Civilian Education System improvements offer new opportunities for professional development
February 5, 2013
SAN ANTONIO -- Thirty-four Army civilians from Joint Base San Antonio's Fort Sam Houston graduate Feb. 15 from the first U.S. Army Civilian Education Course offered by the Army Management Staff College at the U.S. Army Installation Management Academy.
The course marks the initial venture of AMSC's year-old mobile training team away from its Fort Leavenworth, Kan., headquarters.
"Our first class offered at IMCOM is the Intermediate course," Mark Smith, a human resources specialist and IMCOM's CES registrar, said. "A team of instructors from Fort Leavenworth is here now and will return again to offer the CES Basic course in June and September. It's a great opportunity for our local Army civilians and with classes quickly filling, we're optimistic about hosting more in 2014."
The three-week course, which began Jan. 28, is full. In fact, the June Basic course is nearly full as well, thanks to IMCOM's effort to promote seats, seeking students from other commands. According to Army training staff, strong partnerships among the JBSA Army commands and U.S. Army Management Staff College, which oversees CES, benefit all involved. CES plays a critical role in career development at every level. All eight courses are in demand because they are prerequisites for admission into other military schools and directly impact a civilian employee's career progression.
"The Civilian Education System is increasingly important to employees for career progression and entrance into senior leader schools," said Smith. "It's also a chance to work cooperatively with people from a variety of backgrounds, meeting people you might rarely have the chance to and applying team building skills to multiple scenarios."
CES courses include online modules followed by classroom instruction. Until establishing the new mobile training teams, classroom time meant temporary duty at Fort Leavenworth, Kansas. Each course, ranging from foundation level to advanced, is tailored to specific pay grades. Central funding and flexible course delivery methods, like the mobile training team, makes CES more accessible to local Army civilians, according to developers.
While IMCOM invited AMSC and offered to host the course, Smith included all Army commands here in the request for slots. U.S. Army Medical Command headquarters Workforce Development Specialist, Ray Mendoza stressed that a mobile training team teaching the course on-site saves money and increases the number of available training slots.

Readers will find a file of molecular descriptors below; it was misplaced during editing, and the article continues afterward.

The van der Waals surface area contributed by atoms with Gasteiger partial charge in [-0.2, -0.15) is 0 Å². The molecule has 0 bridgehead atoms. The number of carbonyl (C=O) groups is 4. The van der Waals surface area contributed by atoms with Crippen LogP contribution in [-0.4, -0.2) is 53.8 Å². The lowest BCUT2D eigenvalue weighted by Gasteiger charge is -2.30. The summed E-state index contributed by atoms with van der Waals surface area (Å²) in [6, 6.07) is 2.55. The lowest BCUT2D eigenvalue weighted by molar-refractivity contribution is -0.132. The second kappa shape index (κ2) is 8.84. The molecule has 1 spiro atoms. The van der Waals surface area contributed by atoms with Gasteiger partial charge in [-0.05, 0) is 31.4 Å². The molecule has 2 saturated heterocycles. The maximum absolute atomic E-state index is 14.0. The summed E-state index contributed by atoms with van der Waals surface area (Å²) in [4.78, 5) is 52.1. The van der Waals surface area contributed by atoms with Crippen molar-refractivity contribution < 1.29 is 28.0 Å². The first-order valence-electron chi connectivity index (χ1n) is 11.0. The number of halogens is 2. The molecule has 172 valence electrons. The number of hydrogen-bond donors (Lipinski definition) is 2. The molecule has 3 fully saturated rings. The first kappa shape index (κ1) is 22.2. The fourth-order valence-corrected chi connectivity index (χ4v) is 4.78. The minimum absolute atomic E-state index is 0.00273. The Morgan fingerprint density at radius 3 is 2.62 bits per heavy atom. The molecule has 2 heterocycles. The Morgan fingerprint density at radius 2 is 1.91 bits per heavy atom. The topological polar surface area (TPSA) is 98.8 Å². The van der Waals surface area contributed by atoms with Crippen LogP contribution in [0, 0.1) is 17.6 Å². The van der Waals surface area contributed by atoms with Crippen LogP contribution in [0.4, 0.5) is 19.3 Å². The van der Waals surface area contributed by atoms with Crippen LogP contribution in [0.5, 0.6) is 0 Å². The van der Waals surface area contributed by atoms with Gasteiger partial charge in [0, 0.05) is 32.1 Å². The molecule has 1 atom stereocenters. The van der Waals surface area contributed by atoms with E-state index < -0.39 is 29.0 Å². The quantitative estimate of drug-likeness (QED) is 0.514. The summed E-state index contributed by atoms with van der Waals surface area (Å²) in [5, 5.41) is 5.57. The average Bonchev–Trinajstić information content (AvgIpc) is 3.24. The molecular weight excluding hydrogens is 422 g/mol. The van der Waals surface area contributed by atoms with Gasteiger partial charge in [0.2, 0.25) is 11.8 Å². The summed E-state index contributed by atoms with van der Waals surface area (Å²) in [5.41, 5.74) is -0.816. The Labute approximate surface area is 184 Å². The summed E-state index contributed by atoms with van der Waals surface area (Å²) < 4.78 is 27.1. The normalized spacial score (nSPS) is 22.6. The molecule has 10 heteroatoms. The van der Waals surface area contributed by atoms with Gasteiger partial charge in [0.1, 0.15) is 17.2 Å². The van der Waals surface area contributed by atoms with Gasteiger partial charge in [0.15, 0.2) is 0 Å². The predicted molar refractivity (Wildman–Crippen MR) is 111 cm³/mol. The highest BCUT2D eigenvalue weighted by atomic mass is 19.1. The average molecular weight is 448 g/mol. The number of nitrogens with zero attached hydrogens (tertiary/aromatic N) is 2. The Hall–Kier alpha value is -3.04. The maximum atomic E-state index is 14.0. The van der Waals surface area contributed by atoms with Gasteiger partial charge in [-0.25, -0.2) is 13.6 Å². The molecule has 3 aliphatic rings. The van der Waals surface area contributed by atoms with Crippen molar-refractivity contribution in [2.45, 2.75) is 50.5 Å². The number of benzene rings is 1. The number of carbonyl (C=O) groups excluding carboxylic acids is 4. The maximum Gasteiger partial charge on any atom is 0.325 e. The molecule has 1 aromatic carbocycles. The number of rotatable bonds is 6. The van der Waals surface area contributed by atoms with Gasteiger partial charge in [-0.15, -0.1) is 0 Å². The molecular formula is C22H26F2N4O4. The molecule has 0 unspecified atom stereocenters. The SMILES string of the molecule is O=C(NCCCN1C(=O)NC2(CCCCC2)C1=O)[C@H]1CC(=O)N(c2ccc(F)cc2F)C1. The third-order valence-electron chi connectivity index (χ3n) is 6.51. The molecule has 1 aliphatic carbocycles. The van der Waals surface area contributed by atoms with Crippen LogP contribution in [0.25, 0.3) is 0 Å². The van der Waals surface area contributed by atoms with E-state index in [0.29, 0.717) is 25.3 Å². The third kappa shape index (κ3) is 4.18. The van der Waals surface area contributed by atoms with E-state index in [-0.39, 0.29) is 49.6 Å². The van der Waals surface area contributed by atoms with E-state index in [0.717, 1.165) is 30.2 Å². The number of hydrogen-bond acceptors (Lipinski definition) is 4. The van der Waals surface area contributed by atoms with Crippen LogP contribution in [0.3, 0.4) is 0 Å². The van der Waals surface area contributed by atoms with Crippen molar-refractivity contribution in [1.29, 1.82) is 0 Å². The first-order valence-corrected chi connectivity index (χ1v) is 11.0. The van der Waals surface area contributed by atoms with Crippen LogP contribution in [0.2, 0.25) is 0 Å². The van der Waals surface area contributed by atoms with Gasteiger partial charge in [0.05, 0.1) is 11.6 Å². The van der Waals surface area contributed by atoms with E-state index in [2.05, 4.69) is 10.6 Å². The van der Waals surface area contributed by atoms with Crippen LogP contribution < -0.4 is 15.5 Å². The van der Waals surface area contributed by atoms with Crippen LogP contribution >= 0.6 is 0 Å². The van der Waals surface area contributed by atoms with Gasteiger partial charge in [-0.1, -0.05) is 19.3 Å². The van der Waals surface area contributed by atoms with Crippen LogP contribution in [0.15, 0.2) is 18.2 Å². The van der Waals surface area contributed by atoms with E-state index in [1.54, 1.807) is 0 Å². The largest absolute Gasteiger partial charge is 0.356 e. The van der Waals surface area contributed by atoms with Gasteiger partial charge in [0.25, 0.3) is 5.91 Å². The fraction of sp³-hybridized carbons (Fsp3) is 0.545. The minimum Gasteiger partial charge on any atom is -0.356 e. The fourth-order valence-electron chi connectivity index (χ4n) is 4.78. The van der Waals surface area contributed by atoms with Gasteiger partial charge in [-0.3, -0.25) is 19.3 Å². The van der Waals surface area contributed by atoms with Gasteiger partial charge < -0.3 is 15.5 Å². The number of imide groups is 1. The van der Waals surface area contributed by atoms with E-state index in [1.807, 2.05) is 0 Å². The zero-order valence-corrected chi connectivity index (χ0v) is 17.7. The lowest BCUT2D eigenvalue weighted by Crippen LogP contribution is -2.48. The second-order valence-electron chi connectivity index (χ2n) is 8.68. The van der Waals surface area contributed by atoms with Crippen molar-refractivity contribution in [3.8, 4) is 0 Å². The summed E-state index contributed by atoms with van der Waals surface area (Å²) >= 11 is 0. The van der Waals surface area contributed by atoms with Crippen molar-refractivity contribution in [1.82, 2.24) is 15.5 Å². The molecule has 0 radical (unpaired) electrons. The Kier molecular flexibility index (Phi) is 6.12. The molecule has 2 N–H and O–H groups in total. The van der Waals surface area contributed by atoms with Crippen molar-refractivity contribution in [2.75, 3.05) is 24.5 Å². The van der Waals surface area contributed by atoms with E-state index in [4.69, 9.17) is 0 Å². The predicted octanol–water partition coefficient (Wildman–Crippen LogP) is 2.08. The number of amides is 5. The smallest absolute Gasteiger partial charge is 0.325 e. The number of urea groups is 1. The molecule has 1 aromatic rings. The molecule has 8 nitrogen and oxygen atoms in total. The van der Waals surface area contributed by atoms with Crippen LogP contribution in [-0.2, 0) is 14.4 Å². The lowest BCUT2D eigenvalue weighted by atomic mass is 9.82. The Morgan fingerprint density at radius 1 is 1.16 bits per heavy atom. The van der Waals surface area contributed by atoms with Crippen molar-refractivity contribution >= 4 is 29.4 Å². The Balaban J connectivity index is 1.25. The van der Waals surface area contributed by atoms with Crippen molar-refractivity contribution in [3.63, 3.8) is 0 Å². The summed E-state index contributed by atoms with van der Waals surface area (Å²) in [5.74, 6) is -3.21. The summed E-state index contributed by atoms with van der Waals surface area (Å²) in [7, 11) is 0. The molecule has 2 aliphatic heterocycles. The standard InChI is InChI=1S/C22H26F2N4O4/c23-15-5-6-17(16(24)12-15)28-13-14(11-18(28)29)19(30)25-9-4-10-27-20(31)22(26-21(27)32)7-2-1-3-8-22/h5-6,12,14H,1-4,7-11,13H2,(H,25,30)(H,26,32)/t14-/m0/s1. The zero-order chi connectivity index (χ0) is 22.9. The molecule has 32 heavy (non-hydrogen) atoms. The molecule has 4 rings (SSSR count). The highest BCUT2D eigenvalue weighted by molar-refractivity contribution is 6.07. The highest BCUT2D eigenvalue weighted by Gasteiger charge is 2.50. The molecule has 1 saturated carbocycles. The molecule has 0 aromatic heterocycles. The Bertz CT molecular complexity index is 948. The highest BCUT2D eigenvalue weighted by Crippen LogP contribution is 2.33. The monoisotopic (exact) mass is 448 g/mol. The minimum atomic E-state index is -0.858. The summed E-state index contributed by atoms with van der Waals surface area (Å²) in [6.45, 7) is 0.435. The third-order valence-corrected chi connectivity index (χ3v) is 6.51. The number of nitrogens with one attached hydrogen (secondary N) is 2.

"By partnering with IMCOM, all local commands and Army civilians benefit," Mendoza said. "This is a great opportunity for development and networking for civilians. It's also a less expensive way to get 34 people trained all at once. MEDCOM is sending 16 people over for training -- it would take several years to train 16 people, from the same installation, by sending them individually to Leavenworth."
For employees like Anthony Riddick of IMCOM G-6, participation in training is possible because travel is no longer necessary.
"This works out really well for me," Riddick said. "My wife is away right now and I've got two teenagers at home. I jumped at this opportunity."
Other recent changes in the program pertain to equivalency credits and transferrable credit for graduate and undergraduate students. "Previously, students who had taken equivalent training had to navigate through Army Training Requirements and Resources System or the Civilian Human Resource Training Application System and request a review in order to receive credit for similar training and development," said Smith.
The new equivalency process takes place automatically when students register, avoiding redundancy and ensuring each employee's Army professional development growth is accurately documented. The credit is granted regardless of when the equivalent course was completed. The previous ten-year cap on equivalency training is now obsolete, Smith added.
For employees enrolled in accredited graduate and undergraduate programs, some colleges and universities accept CES courses as transfer credits, depending on school and program of study. Webster, Phoenix and DeVry universities are among those that award credit for CES, according Smith.
For more information about the latest CES courses, visit the course catalog on the Army Training Requirements and Resource system at https://www.atrrs.army.mil. Civilians wishing to register for courses or request more detailed information about credit equivalency and transfers should contact their local training representative or call (210) 466-0286.